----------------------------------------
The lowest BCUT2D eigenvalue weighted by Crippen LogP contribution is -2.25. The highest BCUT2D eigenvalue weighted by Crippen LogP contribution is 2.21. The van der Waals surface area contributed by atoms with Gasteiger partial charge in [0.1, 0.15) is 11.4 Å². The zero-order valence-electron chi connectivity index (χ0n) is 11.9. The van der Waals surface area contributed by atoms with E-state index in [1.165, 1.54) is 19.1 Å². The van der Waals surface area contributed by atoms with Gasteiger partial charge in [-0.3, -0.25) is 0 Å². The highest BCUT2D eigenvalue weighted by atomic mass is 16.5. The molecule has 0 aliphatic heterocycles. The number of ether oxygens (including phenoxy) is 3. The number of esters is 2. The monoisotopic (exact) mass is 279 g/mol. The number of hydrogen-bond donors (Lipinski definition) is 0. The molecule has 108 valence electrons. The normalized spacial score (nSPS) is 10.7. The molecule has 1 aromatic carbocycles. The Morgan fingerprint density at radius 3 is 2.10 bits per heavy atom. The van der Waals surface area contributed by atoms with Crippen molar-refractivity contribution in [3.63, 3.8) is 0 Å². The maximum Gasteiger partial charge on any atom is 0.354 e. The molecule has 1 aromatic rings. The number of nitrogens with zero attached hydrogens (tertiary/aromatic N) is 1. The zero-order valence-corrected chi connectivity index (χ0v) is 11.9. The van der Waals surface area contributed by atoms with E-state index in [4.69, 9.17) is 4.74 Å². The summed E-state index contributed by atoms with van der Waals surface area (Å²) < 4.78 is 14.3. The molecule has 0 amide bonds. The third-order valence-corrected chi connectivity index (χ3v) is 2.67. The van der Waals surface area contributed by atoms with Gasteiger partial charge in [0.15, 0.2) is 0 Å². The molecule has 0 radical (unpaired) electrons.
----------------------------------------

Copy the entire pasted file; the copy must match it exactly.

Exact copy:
The lowest BCUT2D eigenvalue weighted by Crippen LogP contribution is -2.25. The highest BCUT2D eigenvalue weighted by Crippen LogP contribution is 2.21. The van der Waals surface area contributed by atoms with Gasteiger partial charge in [0.1, 0.15) is 11.4 Å². The zero-order valence-electron chi connectivity index (χ0n) is 11.9. The van der Waals surface area contributed by atoms with E-state index in [1.165, 1.54) is 19.1 Å². The van der Waals surface area contributed by atoms with Gasteiger partial charge in [-0.3, -0.25) is 0 Å². The highest BCUT2D eigenvalue weighted by atomic mass is 16.5. The molecule has 0 aliphatic heterocycles. The number of ether oxygens (including phenoxy) is 3. The number of esters is 2. The monoisotopic (exact) mass is 279 g/mol. The number of hydrogen-bond donors (Lipinski definition) is 0. The molecule has 108 valence electrons. The normalized spacial score (nSPS) is 10.7. The molecule has 1 aromatic carbocycles. The Morgan fingerprint density at radius 3 is 2.10 bits per heavy atom. The van der Waals surface area contributed by atoms with Crippen molar-refractivity contribution in [3.63, 3.8) is 0 Å². The maximum Gasteiger partial charge on any atom is 0.354 e. The molecule has 1 aromatic rings. The number of nitrogens with zero attached hydrogens (tertiary/aromatic N) is 1. The zero-order valence-corrected chi connectivity index (χ0v) is 11.9. The van der Waals surface area contributed by atoms with E-state index in [4.69, 9.17) is 4.74 Å². The summed E-state index contributed by atoms with van der Waals surface area (Å²) < 4.78 is 14.3. The molecule has 0 amide bonds. The third-order valence-corrected chi connectivity index (χ3v) is 2.67. The van der Waals surface area contributed by atoms with Gasteiger partial charge in [0.15, 0.2) is 0 Å². The molecule has 0 radical (unpaired) electrons.